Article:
Synthetic Reaction Diffusion Patterning
|Pixel Dimension||100 um X 100 um|
|Pattern Size||5 cm X 5 cm|
Synthetic biologists use an intercellular diffusive molecule and intracellular reactions to create patterns. These patterns are created based on the French Flag model in which a lawn of identical cells differentiate based on the concentration of local signal observed. I have not found any projects that have tried to create Turing patterns in which at minimum 2 diffusive molecules are used: one short range activator, and one long range inhibitor. Most patterns are made up of Escherichia coli and use acyl-homoserine lactone (AHL) as the diffusive molecule(1). There have been two classes of patterns made. I call one class pictures because they are time-invariant patterns while the other class I call animations because they are patterns that vary over time.
The first synthetic pattern was created in 2005(2). In this project, sender cells sending AHL were seeded in the middle of a plate while receiver cells were seeded everywhere else. The receiver cells held a genetic circuit such that upon a low concentration of AHL, GFP expression is repressed and upon a high concentration of AHL, GFP expression is repressed. Only at intermediate concentrations of AHL is GFP expressed. This band-pass filter created a three-ring pattern. A similar work was published a few years later with maybe a small improvement in resolution(3). A third project created a high-pass filter rather than a band-pass filter(4).
Tabor et al. used synthetic reaction diffusion signaling in a clever way to make a genetic edge detector. In essence, all cells emit AHL(5). Once light hits cells in the plate, they become receiver cells and these receiver cells carry a high-pass filter. Thus, only cells that have been hit with light and that receive a high concentration of AHL (those at the edge) produce lacZ.
Synthetic biologists have created systems that oscillate signal in a synchronized fashion. The first system was made by Danino et al(6). They oscillated signal of cells by using an AHL quencher that is up regulated by the presence of AHL and they synchronized oscillations using AHL. Prindle et al. later built off of this work and synchronized cells across a 1 cm X 2 cm device using the gaseous diffusive molecule hydrogen peroxide along with AHL(7). The device they made is an arsenic sensor with a visual display! Chen et al. was able to synchronize the oscillations of an activator population and a repressor population using two different AHL molecules(8). I wonder how the synchrony compares with the Danino et al. oscillations where they essentially have two activating populations.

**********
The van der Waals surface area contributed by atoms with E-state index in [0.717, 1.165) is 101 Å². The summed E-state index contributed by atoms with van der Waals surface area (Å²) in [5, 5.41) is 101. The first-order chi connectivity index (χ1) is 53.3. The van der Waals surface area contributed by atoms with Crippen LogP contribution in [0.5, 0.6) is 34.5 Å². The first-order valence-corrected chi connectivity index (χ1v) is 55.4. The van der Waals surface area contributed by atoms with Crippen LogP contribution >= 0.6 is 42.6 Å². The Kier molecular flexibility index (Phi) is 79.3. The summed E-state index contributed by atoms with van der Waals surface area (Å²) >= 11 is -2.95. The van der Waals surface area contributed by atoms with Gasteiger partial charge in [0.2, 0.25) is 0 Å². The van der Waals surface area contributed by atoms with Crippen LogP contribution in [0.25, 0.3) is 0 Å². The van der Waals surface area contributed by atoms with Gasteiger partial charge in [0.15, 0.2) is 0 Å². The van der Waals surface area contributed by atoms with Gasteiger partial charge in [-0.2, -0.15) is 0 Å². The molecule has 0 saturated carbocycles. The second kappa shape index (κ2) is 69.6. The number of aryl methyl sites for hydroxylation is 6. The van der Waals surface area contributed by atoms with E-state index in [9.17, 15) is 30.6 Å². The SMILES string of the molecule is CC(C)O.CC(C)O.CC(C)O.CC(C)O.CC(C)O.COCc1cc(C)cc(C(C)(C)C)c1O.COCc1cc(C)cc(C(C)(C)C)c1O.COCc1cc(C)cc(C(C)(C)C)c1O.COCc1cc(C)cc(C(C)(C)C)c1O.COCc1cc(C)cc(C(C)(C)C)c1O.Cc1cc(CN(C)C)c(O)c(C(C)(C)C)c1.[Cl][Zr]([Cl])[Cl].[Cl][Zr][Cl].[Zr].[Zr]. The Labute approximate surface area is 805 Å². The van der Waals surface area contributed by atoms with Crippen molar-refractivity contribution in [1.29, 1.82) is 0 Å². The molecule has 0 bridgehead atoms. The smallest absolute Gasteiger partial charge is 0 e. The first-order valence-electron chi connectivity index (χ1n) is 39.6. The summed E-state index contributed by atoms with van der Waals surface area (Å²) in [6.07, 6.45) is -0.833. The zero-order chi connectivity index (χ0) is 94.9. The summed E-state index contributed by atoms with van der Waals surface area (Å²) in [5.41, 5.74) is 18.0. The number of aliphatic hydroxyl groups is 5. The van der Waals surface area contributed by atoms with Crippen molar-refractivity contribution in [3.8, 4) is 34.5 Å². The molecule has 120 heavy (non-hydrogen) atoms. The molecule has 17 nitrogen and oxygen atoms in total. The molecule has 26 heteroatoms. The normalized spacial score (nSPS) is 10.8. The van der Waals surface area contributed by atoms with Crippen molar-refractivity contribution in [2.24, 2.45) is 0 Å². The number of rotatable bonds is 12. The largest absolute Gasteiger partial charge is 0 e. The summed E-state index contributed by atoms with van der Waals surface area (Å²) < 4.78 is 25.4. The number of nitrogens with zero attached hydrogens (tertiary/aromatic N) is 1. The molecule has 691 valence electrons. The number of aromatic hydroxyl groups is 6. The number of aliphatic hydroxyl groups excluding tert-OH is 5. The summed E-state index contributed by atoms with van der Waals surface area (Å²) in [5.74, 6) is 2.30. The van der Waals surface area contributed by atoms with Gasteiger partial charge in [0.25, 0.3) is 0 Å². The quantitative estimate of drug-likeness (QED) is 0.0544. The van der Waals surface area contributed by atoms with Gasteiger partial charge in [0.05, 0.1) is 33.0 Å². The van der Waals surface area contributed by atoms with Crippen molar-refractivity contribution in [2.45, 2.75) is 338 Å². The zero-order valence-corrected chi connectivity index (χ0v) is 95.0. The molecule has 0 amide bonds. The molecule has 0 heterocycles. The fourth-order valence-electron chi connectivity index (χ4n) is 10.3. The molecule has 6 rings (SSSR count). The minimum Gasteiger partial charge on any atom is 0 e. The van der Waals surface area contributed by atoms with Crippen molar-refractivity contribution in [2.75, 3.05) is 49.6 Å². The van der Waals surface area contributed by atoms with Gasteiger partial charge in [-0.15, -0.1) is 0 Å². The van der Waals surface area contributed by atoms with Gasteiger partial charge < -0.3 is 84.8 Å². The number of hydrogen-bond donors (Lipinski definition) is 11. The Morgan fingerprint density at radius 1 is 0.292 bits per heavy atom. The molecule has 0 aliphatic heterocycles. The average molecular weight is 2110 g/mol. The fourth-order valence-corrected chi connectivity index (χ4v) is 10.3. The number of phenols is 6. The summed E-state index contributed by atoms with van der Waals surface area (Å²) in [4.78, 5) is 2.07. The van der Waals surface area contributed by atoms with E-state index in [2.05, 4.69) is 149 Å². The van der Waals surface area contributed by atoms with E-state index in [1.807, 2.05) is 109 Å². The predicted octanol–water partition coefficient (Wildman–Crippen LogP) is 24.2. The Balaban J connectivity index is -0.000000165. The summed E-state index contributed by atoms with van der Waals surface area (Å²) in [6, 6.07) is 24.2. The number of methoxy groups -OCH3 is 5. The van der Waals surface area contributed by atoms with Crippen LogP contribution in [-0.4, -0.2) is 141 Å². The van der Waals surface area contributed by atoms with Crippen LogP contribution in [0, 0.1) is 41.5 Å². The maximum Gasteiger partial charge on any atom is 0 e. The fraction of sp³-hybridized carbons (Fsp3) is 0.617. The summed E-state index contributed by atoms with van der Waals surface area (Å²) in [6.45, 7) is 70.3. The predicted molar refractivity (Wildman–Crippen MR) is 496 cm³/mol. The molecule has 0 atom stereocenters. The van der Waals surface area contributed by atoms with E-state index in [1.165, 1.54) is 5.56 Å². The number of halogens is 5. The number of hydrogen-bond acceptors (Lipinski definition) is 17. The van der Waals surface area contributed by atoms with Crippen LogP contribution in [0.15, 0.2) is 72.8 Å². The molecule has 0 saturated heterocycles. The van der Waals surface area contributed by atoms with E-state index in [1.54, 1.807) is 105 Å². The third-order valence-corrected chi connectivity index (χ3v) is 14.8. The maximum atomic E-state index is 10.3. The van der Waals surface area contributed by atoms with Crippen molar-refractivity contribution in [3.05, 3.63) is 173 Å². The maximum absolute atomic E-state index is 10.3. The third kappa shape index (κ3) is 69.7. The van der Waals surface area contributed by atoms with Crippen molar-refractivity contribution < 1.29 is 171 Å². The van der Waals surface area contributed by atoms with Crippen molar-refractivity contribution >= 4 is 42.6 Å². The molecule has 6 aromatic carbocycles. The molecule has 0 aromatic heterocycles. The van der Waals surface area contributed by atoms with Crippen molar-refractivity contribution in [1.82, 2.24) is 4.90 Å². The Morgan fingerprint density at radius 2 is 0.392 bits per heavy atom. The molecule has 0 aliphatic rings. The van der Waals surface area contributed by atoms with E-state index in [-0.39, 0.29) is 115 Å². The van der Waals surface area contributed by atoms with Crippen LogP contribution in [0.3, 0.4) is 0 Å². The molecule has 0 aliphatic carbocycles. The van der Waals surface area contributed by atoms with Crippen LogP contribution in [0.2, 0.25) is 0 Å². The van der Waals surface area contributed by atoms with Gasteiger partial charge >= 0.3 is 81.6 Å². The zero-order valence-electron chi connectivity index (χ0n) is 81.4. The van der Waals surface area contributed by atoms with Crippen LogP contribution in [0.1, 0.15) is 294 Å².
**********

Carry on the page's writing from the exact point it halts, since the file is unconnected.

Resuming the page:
- W. Bacchus, M. Fussenegger, Engineering of synthetic intercellular communication systems. Metab. Eng. 16, 33–41 (2013).
- S. Basu, Y. Gerchman, C. H. Collins, F. H. Arnold, R. Weiss, A synthetic multicellular system for programmed pattern formation. Nature (2005).
- T. Sohka et al., An externally tunable bacterial band-pass filter. Proc. Natl. Acad. Sci. U.S.A. 106, 10135–10140 (2009).
- K. Brenner, D. K. Karig, R. Weiss, F. H. Arnold, Engineered bidirectional communication mediates a consensus in a microbial biofilm consortium. Proceedings of the National Academy of Sciences. 104, 17300–17304 (2007).
- J. J. Tabor et al., A Synthetic Genetic Edge Detection Program. Cell. 137, 1272–1281 (2009).
- T. Danino, O. Mondragón-Palomino, L. Tsimring, J. Hasty, A synchronized quorum of genetic clocks. Nature. 463, 326–330 (2010).
- A. Prindle et al., A sensing array of radically coupled genetic “biopixels.” Nature. 481, 39–44 (2011).
- Y. Chen, J. K. Kim, A. J. Hirning, K. Josić, M. R. Bennett, Emergent genetic oscillations in a synthetic microbial consortium. Science. 349, 986–989 (2015).